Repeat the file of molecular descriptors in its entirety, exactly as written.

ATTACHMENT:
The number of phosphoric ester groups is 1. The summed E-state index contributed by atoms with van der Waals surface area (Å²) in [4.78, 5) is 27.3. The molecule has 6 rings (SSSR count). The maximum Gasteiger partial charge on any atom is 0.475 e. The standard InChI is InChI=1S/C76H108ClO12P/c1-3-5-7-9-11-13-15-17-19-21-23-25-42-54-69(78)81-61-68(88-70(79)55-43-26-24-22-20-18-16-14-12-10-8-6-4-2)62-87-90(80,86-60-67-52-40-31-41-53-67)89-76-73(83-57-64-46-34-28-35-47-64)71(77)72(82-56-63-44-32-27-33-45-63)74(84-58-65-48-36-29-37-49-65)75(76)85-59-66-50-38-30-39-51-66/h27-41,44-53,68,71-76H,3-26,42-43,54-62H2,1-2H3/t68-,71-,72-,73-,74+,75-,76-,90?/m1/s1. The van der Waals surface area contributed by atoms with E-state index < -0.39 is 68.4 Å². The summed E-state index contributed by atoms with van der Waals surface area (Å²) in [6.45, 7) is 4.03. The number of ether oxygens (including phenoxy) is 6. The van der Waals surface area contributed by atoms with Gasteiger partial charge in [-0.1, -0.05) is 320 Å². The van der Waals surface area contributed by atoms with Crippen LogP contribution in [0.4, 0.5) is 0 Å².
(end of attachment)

The number of phosphoric ester groups is 1. The summed E-state index contributed by atoms with van der Waals surface area (Å²) in [4.78, 5) is 27.3. The molecule has 6 rings (SSSR count). The maximum Gasteiger partial charge on any atom is 0.475 e. The standard InChI is InChI=1S/C76H108ClO12P/c1-3-5-7-9-11-13-15-17-19-21-23-25-42-54-69(78)81-61-68(88-70(79)55-43-26-24-22-20-18-16-14-12-10-8-6-4-2)62-87-90(80,86-60-67-52-40-31-41-53-67)89-76-73(83-57-64-46-34-28-35-47-64)71(77)72(82-56-63-44-32-27-33-45-63)74(84-58-65-48-36-29-37-49-65)75(76)85-59-66-50-38-30-39-51-66/h27-41,44-53,68,71-76H,3-26,42-43,54-62H2,1-2H3/t68-,71-,72-,73-,74+,75-,76-,90?/m1/s1. The van der Waals surface area contributed by atoms with E-state index < -0.39 is 68.4 Å². The summed E-state index contributed by atoms with van der Waals surface area (Å²) in [6.45, 7) is 4.03. The number of ether oxygens (including phenoxy) is 6. The van der Waals surface area contributed by atoms with Gasteiger partial charge in [-0.1, -0.05) is 320 Å². The van der Waals surface area contributed by atoms with Crippen LogP contribution in [0.4, 0.5) is 0 Å².